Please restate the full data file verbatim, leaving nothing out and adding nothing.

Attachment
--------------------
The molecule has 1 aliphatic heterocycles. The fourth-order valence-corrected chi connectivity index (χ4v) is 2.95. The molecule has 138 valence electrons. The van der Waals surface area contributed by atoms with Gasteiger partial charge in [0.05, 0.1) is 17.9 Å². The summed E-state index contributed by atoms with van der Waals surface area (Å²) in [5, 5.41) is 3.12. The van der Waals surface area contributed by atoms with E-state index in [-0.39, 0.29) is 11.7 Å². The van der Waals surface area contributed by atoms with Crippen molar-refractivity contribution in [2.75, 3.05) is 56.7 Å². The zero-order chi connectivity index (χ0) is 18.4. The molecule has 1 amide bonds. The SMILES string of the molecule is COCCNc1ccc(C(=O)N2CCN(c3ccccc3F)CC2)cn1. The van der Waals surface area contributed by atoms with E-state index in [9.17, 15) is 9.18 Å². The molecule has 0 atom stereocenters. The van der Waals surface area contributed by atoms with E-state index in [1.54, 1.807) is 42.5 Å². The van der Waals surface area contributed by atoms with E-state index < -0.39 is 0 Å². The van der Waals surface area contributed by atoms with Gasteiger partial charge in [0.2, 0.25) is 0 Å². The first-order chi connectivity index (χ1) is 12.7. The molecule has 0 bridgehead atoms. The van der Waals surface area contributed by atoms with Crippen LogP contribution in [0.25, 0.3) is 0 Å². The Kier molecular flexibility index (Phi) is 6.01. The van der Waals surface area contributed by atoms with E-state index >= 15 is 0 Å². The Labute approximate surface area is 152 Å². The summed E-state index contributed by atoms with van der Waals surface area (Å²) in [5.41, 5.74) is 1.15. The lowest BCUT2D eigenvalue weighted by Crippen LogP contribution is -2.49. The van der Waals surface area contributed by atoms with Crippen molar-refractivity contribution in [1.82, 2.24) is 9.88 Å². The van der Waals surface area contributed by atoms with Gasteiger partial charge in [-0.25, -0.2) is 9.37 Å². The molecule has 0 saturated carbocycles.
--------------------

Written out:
The molecule has 1 aliphatic heterocycles. The fourth-order valence-corrected chi connectivity index (χ4v) is 2.95. The molecule has 138 valence electrons. The van der Waals surface area contributed by atoms with Gasteiger partial charge in [0.05, 0.1) is 17.9 Å². The summed E-state index contributed by atoms with van der Waals surface area (Å²) in [5, 5.41) is 3.12. The van der Waals surface area contributed by atoms with E-state index in [-0.39, 0.29) is 11.7 Å². The van der Waals surface area contributed by atoms with Crippen molar-refractivity contribution in [2.75, 3.05) is 56.7 Å². The zero-order chi connectivity index (χ0) is 18.4. The molecule has 1 amide bonds. The SMILES string of the molecule is COCCNc1ccc(C(=O)N2CCN(c3ccccc3F)CC2)cn1. The van der Waals surface area contributed by atoms with E-state index in [9.17, 15) is 9.18 Å². The molecule has 0 atom stereocenters. The van der Waals surface area contributed by atoms with E-state index in [1.54, 1.807) is 42.5 Å². The van der Waals surface area contributed by atoms with E-state index < -0.39 is 0 Å². The van der Waals surface area contributed by atoms with Gasteiger partial charge in [0.2, 0.25) is 0 Å². The first-order chi connectivity index (χ1) is 12.7. The molecule has 0 bridgehead atoms. The van der Waals surface area contributed by atoms with Crippen LogP contribution in [0.25, 0.3) is 0 Å². The Kier molecular flexibility index (Phi) is 6.01. The van der Waals surface area contributed by atoms with E-state index >= 15 is 0 Å². The Labute approximate surface area is 152 Å². The summed E-state index contributed by atoms with van der Waals surface area (Å²) in [5.41, 5.74) is 1.15. The lowest BCUT2D eigenvalue weighted by Crippen LogP contribution is -2.49. The van der Waals surface area contributed by atoms with Crippen molar-refractivity contribution in [1.82, 2.24) is 9.88 Å². The van der Waals surface area contributed by atoms with Gasteiger partial charge in [-0.25, -0.2) is 9.37 Å². The molecule has 0 saturated carbocycles.